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Spokane, Washington  Est. May 19, 1883
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Sports >  Outdoors

New book examines the surprisingly rich history of skiing in Spokane

Sixty years ago, a former president of the Spokane Ski Club came up with a harebrained idea.

Why not make a ski resort within city limits?

So in 1958, Don Katke started work on the City Ski Acres Resort. It was located just north of the current-day Joe Albi Stadium and was inside city limits.

Katke installed a 700-foot rope tow powered by a Cadillac engine, bought snowmaking equipment, leased land that is now the Fairmount Memorial Park and set up lights for night skiing.

He was in business, claiming that his modest resort was perfect for slalom racers and beginners. Plus, as he was proud to point out, it was the only resort west of the Mississippi within city limits and capable of making its own snow.

Two years later, Katke died and the resort closed.

This is just one of the many stories that fill a new book examining the surprisingly rich, and relatively unknown, history of Spokane-area skiing.

The 247-page “Spokane’s History of Skiing” is a meticulously researched examination of the history of skiing in the Inland Northwest.

“I wanted to show how Spokane’s history of skiing is significant both at the state and national as well as the international levels,” author Cris Currie said.

Currie, who has been the president of the Friends of Mt. Spokane State Park group since 1998, spent three years researching and writing the book.

Although often considered a backwater in the ski world, Currie points out that Mount Spokane, and the Spokane area, saw a number of skiing firsts. Those included the first ski jump in Washington, one of the nation’s largest all-volunteer ski patrols and, for many years, the longest lighted ski runs in the country.

But that’s the story of skiing in Spokane. Fast starts followed by mishap.

“We had this great start, but a lot of things didn’t work out very well,” he said.

On Mount Spokane itself, hopes for the area’s skiing future were never higher than in the late 1940s and early 1950s. A double chairlift started operation in 1947. But the lift was placed on the southern side of the mountain and was plagued with problems. Constant winds and snows buried the lift and destroyed aboveground power lines. The double lift, one of the first in the nation, was only operational for three seasons.

At roughly the same time the doomed lift closed, a magnificent expansion to the Grand Lodge was underway. The lodge, and its expansion, boasted a three-story, glassed-in stairwell and a knotty cedar interior reminiscent of famed National Parks lodges, and was “destined to make Mount Spokane a nationally known ski area.”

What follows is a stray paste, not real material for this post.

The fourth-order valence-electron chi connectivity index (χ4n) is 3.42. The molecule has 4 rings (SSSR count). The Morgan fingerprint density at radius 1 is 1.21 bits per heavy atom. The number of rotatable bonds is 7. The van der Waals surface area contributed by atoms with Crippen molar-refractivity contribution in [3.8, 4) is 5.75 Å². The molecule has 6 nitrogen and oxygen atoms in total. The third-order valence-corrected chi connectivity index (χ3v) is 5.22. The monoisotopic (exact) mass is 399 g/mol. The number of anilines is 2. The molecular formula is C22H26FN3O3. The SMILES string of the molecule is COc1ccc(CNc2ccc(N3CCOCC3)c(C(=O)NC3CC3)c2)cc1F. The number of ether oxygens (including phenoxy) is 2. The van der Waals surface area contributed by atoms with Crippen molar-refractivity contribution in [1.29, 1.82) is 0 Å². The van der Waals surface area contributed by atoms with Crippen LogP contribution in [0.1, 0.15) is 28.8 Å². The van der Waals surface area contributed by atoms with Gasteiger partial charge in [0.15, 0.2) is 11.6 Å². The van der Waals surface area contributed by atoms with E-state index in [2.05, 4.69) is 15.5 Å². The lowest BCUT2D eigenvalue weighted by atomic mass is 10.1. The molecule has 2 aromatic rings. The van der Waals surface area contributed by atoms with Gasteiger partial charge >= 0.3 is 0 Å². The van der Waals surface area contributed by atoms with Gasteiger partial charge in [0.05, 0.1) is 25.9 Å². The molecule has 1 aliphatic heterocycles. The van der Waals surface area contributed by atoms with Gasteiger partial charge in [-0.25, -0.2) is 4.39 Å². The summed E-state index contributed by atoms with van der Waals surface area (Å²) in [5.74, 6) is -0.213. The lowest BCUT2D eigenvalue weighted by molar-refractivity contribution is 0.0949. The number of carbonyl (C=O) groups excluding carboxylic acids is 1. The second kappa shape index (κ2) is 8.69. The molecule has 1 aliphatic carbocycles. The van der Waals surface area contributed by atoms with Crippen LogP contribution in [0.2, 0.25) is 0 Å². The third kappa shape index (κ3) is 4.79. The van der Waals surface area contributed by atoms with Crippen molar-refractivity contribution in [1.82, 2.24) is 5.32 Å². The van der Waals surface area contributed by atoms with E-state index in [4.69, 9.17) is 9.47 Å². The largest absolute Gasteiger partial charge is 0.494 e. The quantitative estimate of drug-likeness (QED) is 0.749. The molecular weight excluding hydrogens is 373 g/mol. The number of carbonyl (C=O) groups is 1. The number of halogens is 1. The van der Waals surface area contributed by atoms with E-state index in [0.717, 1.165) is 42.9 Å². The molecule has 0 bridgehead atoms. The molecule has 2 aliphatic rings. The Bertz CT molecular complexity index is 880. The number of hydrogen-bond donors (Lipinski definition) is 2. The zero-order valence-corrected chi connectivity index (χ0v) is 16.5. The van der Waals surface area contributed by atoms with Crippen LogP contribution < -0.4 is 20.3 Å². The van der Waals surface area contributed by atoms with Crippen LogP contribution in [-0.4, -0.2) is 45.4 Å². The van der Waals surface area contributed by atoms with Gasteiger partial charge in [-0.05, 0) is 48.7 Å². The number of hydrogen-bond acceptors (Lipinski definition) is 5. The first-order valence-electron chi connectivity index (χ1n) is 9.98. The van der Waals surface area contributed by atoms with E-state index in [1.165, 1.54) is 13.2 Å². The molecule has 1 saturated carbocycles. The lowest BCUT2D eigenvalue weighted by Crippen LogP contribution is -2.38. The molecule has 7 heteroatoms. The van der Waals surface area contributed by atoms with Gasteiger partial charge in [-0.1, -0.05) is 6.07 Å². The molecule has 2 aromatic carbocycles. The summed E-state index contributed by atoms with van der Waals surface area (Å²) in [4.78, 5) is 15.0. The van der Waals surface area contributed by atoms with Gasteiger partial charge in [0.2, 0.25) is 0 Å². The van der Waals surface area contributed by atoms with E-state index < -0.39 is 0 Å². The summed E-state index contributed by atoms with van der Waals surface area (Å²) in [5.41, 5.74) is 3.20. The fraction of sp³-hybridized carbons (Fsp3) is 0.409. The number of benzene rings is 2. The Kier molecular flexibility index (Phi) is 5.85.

But disaster struck again when in 1952, the night before the lodge’s grand opening, a spark ignited leaking gasoline, sending flames 50 feet into the air.

The entire structure burned to the ground.

“The double whammy of losing the chairlift and losing the lodge right after it was just a huge blow, and we’ve never recovered from that, really,” Currie said. “The enthusiasm that both of those things generated just dissipated.”

Aside from the history, Currie had another reason for writing the book.

“I wanted to try and heal some of this ugly divisiveness that the Chair 6 expansion created in the Spokane community,” he said.

That of course was the decades long back-and-forth between the nonprofit Mt. Spokane Ski and Snowboard Park, Washington State Parks and conservation organizations, regarding expanding the ski area onto the north side of Mount Spokane.

Currie said he didn’t support the expansion, but the process was fair, and he believes that understanding how the new runs came to be would go a long way in healing any residual anger about the outcome.

“It was as fair a process as I think it could have been,” Currie said.

The tension between recreation and resource protection is an important one to maintain. He said the government plays an integral role in that balance.

“Through all of that, I’ve come to feel really strongly that we can’t afford to get too frustrated with government,” he said, “because government is really essential to balance in all aspects of our society.”

Currie is hopeful that the story of Spokane skiing is only growing. He points to the increased popularity of Nordic skiing as a hopeful sign.

That, he said, shows the power of volunteers working with the government and nonprofits. He hopes that what momentum skiing has gained in the area will only grow.

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